The Thirty Years’ War is often synonymous with destruction. Tales of its devastation in central Europe – including pillaging, fire, theft, looting –  frame histories of the seventeenth century. The war’s destructive power would appear to be irreconcilable with histories of early modern material culture, with their focus on the dynamics of production and consumption. But this panel proposes to rethink the way we view relationships between conflict and material culture in the early modern period by exploring how the damage wrought by the Thirty Years’ War established new opportunities for material production and memory making. How did warfare reconfigure the trajectories of existing objects as their biographies became entangled with the unfolding conflict? Building upon cultural studies of the Thirty Years’ War, a focus on the material brings new insight to the experience of conflict. How were individuals’ involvement in war shaped by their material interactions? How did soldiers and civilians navigate the extremes of warfare through objects? In what ways did objects’ proximity to and intimacy with conflict determine the value placed upon them by contemporaries? How did encounters with destruction shape the afterlife of objects of war? Broadening our definition of “objects of warfare,” we wish to move away solely from the study of armour and weapons to include the everyday, the ephemeral and the accidental.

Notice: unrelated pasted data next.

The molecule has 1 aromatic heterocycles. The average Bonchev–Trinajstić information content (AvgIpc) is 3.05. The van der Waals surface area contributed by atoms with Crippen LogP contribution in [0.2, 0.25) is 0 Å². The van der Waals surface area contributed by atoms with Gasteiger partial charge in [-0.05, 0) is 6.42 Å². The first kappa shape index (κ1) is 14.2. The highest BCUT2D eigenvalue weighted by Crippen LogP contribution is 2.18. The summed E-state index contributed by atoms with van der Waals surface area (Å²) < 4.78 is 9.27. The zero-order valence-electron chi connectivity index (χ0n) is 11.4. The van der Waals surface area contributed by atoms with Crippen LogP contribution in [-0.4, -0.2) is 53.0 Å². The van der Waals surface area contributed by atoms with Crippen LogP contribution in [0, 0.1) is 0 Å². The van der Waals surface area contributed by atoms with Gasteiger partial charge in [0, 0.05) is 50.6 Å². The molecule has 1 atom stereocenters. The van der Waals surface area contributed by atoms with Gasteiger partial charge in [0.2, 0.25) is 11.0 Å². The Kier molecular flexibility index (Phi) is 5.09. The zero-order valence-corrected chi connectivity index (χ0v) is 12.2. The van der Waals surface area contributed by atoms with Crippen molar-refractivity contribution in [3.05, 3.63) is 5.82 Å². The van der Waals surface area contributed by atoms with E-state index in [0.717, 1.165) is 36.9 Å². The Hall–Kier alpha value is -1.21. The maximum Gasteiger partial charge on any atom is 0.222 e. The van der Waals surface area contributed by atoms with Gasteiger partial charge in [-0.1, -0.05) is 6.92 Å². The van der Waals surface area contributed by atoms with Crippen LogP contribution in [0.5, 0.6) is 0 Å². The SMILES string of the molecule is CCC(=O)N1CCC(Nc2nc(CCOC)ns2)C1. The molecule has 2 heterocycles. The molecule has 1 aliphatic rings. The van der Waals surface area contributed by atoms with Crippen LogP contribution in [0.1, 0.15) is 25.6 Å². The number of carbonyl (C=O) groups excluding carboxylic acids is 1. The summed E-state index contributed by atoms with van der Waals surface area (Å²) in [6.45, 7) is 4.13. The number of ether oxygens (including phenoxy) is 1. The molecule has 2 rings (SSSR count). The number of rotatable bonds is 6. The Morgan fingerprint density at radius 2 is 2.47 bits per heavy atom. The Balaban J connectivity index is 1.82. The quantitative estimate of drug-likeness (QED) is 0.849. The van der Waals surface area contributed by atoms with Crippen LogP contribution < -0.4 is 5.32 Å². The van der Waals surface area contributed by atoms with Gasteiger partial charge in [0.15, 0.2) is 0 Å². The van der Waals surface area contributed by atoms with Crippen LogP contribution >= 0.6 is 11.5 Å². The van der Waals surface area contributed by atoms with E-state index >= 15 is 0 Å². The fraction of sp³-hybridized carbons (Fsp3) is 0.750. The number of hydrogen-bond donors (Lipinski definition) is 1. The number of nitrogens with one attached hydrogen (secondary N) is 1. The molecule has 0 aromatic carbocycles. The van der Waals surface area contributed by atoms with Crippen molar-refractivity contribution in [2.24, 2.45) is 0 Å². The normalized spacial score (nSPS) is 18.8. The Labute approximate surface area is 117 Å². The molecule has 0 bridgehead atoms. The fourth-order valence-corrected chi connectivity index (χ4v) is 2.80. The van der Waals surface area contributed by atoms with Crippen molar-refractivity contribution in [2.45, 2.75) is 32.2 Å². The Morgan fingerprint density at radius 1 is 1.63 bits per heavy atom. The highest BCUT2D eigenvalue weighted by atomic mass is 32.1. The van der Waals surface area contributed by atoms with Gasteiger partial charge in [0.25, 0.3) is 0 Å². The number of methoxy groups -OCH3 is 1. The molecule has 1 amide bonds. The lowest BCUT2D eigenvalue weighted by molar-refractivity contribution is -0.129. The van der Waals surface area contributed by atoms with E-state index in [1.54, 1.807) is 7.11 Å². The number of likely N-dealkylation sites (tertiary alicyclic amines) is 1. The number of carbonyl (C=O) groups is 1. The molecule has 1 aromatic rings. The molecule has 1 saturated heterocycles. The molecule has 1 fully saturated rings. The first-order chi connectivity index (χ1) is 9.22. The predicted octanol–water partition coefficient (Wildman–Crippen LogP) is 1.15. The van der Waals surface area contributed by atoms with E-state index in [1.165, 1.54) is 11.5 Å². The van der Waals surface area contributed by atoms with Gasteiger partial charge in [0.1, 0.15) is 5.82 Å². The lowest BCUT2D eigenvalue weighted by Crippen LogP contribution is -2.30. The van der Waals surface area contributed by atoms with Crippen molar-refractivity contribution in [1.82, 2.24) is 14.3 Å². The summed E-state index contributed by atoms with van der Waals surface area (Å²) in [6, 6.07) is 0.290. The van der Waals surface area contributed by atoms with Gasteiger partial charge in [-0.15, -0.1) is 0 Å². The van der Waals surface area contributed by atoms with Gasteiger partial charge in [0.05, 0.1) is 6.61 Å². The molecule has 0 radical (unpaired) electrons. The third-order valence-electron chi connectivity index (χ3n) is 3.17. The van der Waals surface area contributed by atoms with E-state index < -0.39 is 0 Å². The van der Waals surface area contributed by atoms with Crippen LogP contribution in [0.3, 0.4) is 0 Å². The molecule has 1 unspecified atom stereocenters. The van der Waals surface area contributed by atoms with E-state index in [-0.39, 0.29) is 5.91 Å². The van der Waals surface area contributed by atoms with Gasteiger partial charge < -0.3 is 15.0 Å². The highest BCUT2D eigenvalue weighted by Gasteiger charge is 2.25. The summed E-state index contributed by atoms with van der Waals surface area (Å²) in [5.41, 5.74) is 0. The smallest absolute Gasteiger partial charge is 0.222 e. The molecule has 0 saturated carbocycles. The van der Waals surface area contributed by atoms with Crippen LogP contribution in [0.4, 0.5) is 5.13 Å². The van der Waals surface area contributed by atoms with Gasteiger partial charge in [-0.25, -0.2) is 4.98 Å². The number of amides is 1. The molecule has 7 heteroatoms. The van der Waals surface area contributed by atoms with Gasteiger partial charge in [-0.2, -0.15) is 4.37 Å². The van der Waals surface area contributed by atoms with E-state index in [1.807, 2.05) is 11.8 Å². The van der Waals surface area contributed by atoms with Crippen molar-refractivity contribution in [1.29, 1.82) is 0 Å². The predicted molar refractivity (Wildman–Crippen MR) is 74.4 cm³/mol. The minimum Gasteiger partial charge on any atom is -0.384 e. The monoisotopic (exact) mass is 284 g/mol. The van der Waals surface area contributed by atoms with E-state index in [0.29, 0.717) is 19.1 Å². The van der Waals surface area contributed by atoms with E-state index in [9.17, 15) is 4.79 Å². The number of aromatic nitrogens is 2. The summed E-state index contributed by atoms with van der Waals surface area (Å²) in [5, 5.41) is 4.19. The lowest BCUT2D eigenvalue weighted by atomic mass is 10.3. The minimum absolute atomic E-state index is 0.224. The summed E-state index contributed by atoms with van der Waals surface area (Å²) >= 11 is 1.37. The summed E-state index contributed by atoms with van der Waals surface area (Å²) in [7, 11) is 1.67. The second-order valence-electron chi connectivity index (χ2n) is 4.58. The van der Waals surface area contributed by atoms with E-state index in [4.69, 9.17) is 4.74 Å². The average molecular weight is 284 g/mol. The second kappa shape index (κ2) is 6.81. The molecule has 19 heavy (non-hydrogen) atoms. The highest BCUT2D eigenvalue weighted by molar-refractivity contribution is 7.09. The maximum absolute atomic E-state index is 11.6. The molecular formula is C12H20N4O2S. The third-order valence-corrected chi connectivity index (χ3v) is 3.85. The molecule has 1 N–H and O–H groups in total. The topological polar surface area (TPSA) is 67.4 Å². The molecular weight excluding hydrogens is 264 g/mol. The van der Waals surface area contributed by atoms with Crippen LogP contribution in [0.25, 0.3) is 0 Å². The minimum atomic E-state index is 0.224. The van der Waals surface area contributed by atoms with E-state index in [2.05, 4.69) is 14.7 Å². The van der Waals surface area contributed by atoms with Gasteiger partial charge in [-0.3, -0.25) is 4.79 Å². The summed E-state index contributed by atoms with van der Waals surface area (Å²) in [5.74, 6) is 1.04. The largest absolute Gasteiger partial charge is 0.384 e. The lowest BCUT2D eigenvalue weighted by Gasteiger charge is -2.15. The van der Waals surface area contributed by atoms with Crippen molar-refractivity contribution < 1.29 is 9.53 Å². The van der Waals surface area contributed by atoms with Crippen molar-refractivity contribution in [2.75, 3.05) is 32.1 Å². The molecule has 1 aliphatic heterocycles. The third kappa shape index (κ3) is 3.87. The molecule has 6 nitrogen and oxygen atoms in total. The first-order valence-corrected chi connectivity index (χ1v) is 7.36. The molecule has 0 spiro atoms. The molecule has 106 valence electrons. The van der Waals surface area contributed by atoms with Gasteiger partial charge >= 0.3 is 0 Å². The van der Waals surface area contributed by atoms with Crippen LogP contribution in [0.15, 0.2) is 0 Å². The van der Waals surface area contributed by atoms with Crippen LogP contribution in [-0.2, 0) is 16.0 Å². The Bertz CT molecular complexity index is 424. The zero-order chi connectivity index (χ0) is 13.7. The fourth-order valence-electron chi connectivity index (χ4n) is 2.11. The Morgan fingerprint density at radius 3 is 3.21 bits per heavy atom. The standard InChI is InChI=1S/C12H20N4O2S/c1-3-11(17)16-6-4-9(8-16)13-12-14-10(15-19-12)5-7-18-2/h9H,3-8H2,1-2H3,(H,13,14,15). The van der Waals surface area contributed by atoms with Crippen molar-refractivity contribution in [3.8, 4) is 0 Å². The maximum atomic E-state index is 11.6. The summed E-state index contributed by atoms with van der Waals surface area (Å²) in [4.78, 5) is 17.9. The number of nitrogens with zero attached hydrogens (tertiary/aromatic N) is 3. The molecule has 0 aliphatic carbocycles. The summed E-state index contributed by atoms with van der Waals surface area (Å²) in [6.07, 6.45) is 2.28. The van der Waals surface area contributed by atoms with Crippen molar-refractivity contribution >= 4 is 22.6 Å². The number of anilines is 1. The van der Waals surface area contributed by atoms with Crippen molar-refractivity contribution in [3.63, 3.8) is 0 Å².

Papers might consider, but do not have to be limited to:

  • Soldiers as artists and artisans
  • The migration of objects
  • Plunder, booty, looting and the Brandschatzung
  • The afterlives of objects associated with the Thirty Years’ War
  • Ruins and rebuilding
  • Commemoration and objects of war